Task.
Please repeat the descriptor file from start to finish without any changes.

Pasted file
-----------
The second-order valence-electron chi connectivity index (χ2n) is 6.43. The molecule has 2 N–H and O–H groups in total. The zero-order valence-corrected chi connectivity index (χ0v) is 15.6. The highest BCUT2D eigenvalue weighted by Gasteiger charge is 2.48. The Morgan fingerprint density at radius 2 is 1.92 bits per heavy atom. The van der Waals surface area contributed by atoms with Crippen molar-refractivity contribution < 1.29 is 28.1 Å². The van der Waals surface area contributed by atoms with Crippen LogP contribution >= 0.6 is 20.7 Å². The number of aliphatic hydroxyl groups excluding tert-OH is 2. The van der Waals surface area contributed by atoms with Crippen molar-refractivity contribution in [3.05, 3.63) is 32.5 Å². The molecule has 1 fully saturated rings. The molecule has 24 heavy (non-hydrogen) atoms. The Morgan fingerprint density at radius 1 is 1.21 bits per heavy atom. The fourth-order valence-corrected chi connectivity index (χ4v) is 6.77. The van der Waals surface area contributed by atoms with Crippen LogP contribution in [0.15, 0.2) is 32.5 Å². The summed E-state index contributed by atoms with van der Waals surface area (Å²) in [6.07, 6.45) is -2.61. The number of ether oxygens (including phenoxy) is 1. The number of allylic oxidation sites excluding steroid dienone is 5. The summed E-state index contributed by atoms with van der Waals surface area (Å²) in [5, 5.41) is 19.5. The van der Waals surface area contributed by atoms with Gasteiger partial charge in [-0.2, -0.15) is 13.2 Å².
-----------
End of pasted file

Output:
The second-order valence-electron chi connectivity index (χ2n) is 6.43. The molecule has 2 N–H and O–H groups in total. The zero-order valence-corrected chi connectivity index (χ0v) is 15.6. The highest BCUT2D eigenvalue weighted by Gasteiger charge is 2.48. The Morgan fingerprint density at radius 2 is 1.92 bits per heavy atom. The van der Waals surface area contributed by atoms with Crippen molar-refractivity contribution < 1.29 is 28.1 Å². The van der Waals surface area contributed by atoms with Crippen LogP contribution >= 0.6 is 20.7 Å². The number of aliphatic hydroxyl groups excluding tert-OH is 2. The van der Waals surface area contributed by atoms with Crippen molar-refractivity contribution in [3.05, 3.63) is 32.5 Å². The molecule has 1 fully saturated rings. The molecule has 24 heavy (non-hydrogen) atoms. The Morgan fingerprint density at radius 1 is 1.21 bits per heavy atom. The fourth-order valence-corrected chi connectivity index (χ4v) is 6.77. The van der Waals surface area contributed by atoms with Crippen LogP contribution in [0.15, 0.2) is 32.5 Å². The summed E-state index contributed by atoms with van der Waals surface area (Å²) in [6.07, 6.45) is -2.61. The number of ether oxygens (including phenoxy) is 1. The number of allylic oxidation sites excluding steroid dienone is 5. The summed E-state index contributed by atoms with van der Waals surface area (Å²) in [5, 5.41) is 19.5. The van der Waals surface area contributed by atoms with Gasteiger partial charge in [-0.2, -0.15) is 13.2 Å².